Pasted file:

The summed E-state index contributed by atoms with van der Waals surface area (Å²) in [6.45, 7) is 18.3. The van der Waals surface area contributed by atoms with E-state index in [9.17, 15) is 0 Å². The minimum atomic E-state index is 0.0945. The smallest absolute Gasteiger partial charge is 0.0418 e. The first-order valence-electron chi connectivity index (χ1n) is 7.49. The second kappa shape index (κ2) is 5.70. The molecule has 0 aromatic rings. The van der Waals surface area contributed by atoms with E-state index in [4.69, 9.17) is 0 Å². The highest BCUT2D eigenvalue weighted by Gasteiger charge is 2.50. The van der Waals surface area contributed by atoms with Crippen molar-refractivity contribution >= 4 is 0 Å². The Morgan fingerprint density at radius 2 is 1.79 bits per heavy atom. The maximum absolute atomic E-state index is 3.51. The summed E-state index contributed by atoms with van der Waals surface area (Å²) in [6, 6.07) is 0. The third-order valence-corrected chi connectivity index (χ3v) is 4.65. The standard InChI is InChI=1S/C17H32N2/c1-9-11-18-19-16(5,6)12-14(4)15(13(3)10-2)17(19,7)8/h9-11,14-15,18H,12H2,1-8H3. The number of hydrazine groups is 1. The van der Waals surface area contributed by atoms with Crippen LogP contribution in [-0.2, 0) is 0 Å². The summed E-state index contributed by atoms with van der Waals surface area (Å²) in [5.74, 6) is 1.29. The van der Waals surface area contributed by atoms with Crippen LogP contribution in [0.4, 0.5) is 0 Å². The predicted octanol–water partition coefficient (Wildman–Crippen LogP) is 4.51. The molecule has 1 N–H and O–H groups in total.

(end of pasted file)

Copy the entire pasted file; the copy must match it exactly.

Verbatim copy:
The summed E-state index contributed by atoms with van der Waals surface area (Å²) in [6.45, 7) is 18.3. The van der Waals surface area contributed by atoms with E-state index in [9.17, 15) is 0 Å². The minimum atomic E-state index is 0.0945. The smallest absolute Gasteiger partial charge is 0.0418 e. The first-order valence-electron chi connectivity index (χ1n) is 7.49. The second kappa shape index (κ2) is 5.70. The molecule has 0 aromatic rings. The van der Waals surface area contributed by atoms with E-state index in [4.69, 9.17) is 0 Å². The highest BCUT2D eigenvalue weighted by Gasteiger charge is 2.50. The van der Waals surface area contributed by atoms with Crippen molar-refractivity contribution >= 4 is 0 Å². The Morgan fingerprint density at radius 2 is 1.79 bits per heavy atom. The maximum absolute atomic E-state index is 3.51. The summed E-state index contributed by atoms with van der Waals surface area (Å²) in [6, 6.07) is 0. The third-order valence-corrected chi connectivity index (χ3v) is 4.65. The standard InChI is InChI=1S/C17H32N2/c1-9-11-18-19-16(5,6)12-14(4)15(13(3)10-2)17(19,7)8/h9-11,14-15,18H,12H2,1-8H3. The number of hydrazine groups is 1. The van der Waals surface area contributed by atoms with Crippen LogP contribution in [-0.2, 0) is 0 Å². The summed E-state index contributed by atoms with van der Waals surface area (Å²) in [5.74, 6) is 1.29. The van der Waals surface area contributed by atoms with Crippen LogP contribution in [0.4, 0.5) is 0 Å². The predicted octanol–water partition coefficient (Wildman–Crippen LogP) is 4.51. The molecule has 1 N–H and O–H groups in total.